It seems the Sinclair takeover of the Fox Sports RSNs isn’t going too well.
According to a report by Bloomberg, Sinclair is inviting creditors to sign non-disclosure agreements to begin formal debt leniency talks.
The negotiations follow submitted proposals by Diamond Sports Group LLC, the subsidiary of Sinclair that operates the former Fox RSNs (now branded as Bally Sports RSNs,) that address ways the company could pay back its debts — which total about $8 billion according to Bloomberg.
Sinclair purchased the former Fox Sports RSNs from Disney for $9.6 billion back in the summer of 2019, and reached a 10-year, $85 million branding agreement with gaming company Bally’s Corporation in November that would brand the RSNs as Bally Sports. Since then, it’s been tough sledding for Sinclair as far as revenue is concerned.
First, Sinclair lost distribution on Dish Network and Sling TV, then YouTube TV and Hulu Live TV followed suit. Sinclair pointed to them as a cause for a “decline in distribution revenue,” as well as “elevated levels of subscriber erosion” in their Q3 2020 earnings report. The pandemic’s disruption of live sports didn’t help things, either, especially since most RSNs traditionally have revenue splits with the teams they cover. No sports means no revenue.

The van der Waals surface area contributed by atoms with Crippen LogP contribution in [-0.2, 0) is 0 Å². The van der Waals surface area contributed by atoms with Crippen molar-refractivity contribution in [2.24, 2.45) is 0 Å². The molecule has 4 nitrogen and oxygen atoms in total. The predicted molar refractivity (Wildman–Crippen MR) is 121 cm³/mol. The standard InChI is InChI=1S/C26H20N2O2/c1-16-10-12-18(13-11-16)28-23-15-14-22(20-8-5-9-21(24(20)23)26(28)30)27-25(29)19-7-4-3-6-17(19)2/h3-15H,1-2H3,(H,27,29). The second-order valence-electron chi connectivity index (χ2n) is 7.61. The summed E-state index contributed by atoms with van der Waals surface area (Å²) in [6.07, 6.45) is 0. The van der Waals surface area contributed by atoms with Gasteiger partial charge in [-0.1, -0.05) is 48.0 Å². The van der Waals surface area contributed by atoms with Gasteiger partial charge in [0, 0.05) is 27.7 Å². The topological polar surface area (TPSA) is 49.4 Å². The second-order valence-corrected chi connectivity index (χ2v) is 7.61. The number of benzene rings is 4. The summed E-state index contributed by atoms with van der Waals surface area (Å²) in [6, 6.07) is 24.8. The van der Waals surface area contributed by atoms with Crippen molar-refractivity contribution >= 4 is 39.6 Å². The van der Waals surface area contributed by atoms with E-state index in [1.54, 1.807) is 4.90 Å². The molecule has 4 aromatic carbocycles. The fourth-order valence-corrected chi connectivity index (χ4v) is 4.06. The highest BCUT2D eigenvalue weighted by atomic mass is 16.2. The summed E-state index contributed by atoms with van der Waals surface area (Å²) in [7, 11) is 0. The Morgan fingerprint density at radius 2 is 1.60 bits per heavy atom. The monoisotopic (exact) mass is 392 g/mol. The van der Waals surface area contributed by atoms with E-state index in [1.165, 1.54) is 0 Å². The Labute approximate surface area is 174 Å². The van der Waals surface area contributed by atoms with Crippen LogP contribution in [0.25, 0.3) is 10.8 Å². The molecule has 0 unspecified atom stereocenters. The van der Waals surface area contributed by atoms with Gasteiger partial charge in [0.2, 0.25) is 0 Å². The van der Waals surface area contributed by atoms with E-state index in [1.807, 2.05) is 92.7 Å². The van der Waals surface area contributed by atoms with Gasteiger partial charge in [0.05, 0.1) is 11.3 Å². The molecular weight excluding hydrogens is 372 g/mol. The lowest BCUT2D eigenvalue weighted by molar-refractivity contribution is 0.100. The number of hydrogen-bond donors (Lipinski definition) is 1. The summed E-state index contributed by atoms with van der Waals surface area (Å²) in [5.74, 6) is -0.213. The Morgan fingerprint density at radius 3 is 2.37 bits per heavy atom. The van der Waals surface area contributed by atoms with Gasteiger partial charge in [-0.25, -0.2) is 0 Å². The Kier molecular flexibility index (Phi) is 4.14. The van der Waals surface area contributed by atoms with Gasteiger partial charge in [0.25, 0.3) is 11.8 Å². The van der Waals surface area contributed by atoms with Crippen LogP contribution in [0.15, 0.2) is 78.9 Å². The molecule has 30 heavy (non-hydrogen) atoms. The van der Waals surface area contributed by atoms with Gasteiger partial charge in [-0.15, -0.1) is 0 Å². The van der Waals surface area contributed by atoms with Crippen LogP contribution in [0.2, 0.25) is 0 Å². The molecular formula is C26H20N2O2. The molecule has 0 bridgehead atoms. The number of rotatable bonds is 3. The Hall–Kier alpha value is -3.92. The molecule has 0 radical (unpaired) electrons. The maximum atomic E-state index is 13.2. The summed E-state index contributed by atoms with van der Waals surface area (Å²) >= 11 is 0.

So what’s Sinclair to do? Obviously, talking with creditors and hammering out financials is a key step in this process, but a direct-to-consumer service could go a long way to chipping away at that debt. While Sinclair’s leadership has said this app will “compliment” their existing broadcast programming, the DTC app would be a way to circumvent pricy broadcast carriage deals and bring the action right to the fans.
Sinclair CEO Chris Ripley acknowledged the shift in the company’s business plan on their Q1 2021 investors call, saying, “If you’re noticing a difference in tone on direct-to-consumer for sports, I think that is an accurate pickup as we dig into the details of our business plan and really, realize what the other opportunities are when you get a fan that’s coming in, day in, day out, to watch your games on a digital interactive platform when you know who the viewer is and you can funnel them into other opportunities. (There) are massive adjacencies growing really, really fast, like sports betting, like merchandise, like what’s going on with NFTs. And that becomes a platform for interaction and socialization for the fan.”
Born from necessity, Sinclair’s DTC pivot could be what saves them in the end.